organisation’s beneficiaries. So having a great strategy is a great start, but the real

benefit is in implementing it.

The shortcuts

If the previous points were the depressing part of creating a strategy, then there are

some pointers of ways to make life easier.

Not everything needs to be part of the strategy

A strategy is not like moving house. Not every single item has to move. There will

probably be parts of what an organisation does, that can continue to be business as

usual. The key thing, in my view, that a strategy needs to do is focus on areas that need

to change and how those become the organisation’s priorities. If an area of work is

already doing great it doesn’t need to be centre-stage. Above all, a strategy should

answer the question – how do we want our organisation and our cause to be different

in three or five years’ time.

Beg, steal, and borrow good ideas from others

There are lots of good charity strategies out there already. There are lots of good

strategy books and advice. There are people on LinkedIn and social media who may

quite happily offer advice about aspects of strategy (you can always email me on Little in a strategy needs to be invented from scratch. Its fine to

use the format and approach of other organisation’s strategies that you like. Always

credit other people’s work, but use it to make your task easier and simpler.

Start with the priorities on a side of A4

It’s easy to feel over-whelmed at the totality of creating a strategy. There is so much

that needs to be done (and so little spare time to do it in). My advice is to start with the

core stuff – what are your priorities, or questions that need addressing, for the new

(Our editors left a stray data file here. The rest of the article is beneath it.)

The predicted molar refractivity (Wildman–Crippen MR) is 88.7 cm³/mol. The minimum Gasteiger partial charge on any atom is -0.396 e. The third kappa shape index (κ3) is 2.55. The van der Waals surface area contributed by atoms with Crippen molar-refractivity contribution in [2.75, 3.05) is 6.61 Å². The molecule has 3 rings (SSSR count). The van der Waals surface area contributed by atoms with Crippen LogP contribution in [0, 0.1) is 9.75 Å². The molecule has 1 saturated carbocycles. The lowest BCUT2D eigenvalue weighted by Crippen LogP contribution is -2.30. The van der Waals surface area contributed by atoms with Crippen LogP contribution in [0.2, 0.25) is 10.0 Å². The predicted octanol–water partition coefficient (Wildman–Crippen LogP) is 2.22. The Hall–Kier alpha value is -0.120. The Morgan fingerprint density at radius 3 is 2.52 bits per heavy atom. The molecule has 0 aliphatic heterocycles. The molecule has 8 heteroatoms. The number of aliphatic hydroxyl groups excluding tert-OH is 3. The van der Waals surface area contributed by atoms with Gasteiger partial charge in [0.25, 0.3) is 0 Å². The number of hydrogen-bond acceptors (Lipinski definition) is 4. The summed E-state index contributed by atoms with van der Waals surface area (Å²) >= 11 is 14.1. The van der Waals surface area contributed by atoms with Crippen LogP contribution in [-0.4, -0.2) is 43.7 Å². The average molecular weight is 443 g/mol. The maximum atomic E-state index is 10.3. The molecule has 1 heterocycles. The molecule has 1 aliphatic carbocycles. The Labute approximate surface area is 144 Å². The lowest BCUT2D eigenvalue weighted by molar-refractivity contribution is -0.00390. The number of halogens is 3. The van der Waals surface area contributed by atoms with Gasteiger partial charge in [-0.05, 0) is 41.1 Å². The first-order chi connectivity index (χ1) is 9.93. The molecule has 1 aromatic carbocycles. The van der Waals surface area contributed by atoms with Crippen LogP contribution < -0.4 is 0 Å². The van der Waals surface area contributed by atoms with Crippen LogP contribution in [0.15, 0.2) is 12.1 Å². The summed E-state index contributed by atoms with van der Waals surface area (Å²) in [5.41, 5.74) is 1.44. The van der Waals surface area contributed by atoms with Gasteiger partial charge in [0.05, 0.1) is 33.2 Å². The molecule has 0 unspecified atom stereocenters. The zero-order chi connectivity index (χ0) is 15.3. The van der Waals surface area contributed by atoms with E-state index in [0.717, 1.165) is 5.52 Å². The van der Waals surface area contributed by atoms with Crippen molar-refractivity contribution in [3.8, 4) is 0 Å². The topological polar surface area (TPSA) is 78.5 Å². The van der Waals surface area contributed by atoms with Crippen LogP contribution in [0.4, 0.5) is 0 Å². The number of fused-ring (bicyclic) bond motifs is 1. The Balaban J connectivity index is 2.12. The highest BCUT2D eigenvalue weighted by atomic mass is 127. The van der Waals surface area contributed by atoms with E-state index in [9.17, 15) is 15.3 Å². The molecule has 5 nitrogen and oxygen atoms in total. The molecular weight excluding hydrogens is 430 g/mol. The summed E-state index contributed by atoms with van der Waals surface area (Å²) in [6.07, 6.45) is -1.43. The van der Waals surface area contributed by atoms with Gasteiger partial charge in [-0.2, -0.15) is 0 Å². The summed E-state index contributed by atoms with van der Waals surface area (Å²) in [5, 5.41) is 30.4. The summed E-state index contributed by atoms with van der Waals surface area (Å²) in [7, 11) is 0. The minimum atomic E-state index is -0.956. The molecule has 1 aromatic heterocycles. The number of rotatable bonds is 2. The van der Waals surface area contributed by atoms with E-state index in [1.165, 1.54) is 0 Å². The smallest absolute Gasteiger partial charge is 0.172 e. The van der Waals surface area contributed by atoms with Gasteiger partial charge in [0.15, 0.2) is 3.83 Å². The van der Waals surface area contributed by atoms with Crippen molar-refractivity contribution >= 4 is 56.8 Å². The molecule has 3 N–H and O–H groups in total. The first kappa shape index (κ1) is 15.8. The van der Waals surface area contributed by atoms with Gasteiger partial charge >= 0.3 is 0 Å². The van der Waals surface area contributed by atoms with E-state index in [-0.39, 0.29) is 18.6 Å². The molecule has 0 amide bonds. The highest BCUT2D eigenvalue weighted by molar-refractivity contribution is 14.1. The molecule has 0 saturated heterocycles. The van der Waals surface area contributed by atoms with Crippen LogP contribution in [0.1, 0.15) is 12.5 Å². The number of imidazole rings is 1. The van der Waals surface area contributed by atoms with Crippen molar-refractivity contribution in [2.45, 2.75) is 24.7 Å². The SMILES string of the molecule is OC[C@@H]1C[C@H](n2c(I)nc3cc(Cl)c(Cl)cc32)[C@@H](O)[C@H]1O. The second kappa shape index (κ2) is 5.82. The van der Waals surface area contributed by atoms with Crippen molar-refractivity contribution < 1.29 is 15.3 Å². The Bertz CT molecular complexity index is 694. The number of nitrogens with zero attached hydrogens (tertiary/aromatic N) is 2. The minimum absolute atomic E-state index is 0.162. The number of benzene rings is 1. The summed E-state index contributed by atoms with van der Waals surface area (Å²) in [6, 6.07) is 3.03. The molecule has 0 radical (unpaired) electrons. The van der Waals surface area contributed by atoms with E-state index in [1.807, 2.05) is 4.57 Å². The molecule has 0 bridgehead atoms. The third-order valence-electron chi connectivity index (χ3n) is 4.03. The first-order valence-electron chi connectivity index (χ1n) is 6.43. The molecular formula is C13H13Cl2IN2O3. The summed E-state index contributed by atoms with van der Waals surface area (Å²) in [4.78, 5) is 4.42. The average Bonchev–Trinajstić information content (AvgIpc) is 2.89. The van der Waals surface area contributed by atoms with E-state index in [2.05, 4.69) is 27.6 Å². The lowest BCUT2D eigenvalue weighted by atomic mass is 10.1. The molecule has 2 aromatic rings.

strategy. How do you want the organisation to be different in 3 years’ time, or what are

the areas you are going to focus on changing? Those should be able to be put on a side

of A4. Once that is done get the key stakeholders to agree to those priorities and have

a discussion about what is missing, and add the rest of the strategy bit by bit – goals,

KPIs, external and internal factors and the like. Basically break the strategy down into

bite-size chunks.

Build from the bottom up and the top down

Having started with those big priorities a strategy can be built from the bottom up.

What is each dept or team going to do to help achieve those priorities? Get each

department to set their plans out so that each team has a mini-strategy that fits into

the whole. In other words delegate the strategy creation to different teams and people,

and build from the bottom up having set the overall priorities and the framework.

A strategy doesn’t need to be perfect – just effective

One of my favourite nuggets of wisdom is ‘perfection is the enemy of action.’ It’s much

better to have an imperfect strategy that is being put into action, than spend 3 years

creating a strategy (and I have worked with an organisation that spent 3 years creating

a strategy). One of the reasons to get on with a strategy is that by implementing it, the

organisation and the team will learn things. The priorities that looked difficult, might

be able to be delivered in a different way. A strategy is not a fixed immutable tablet of

stone, but a living breathing approach to priorities that organisations should refine,

improve, and develop. In the words of Nike – Just do it.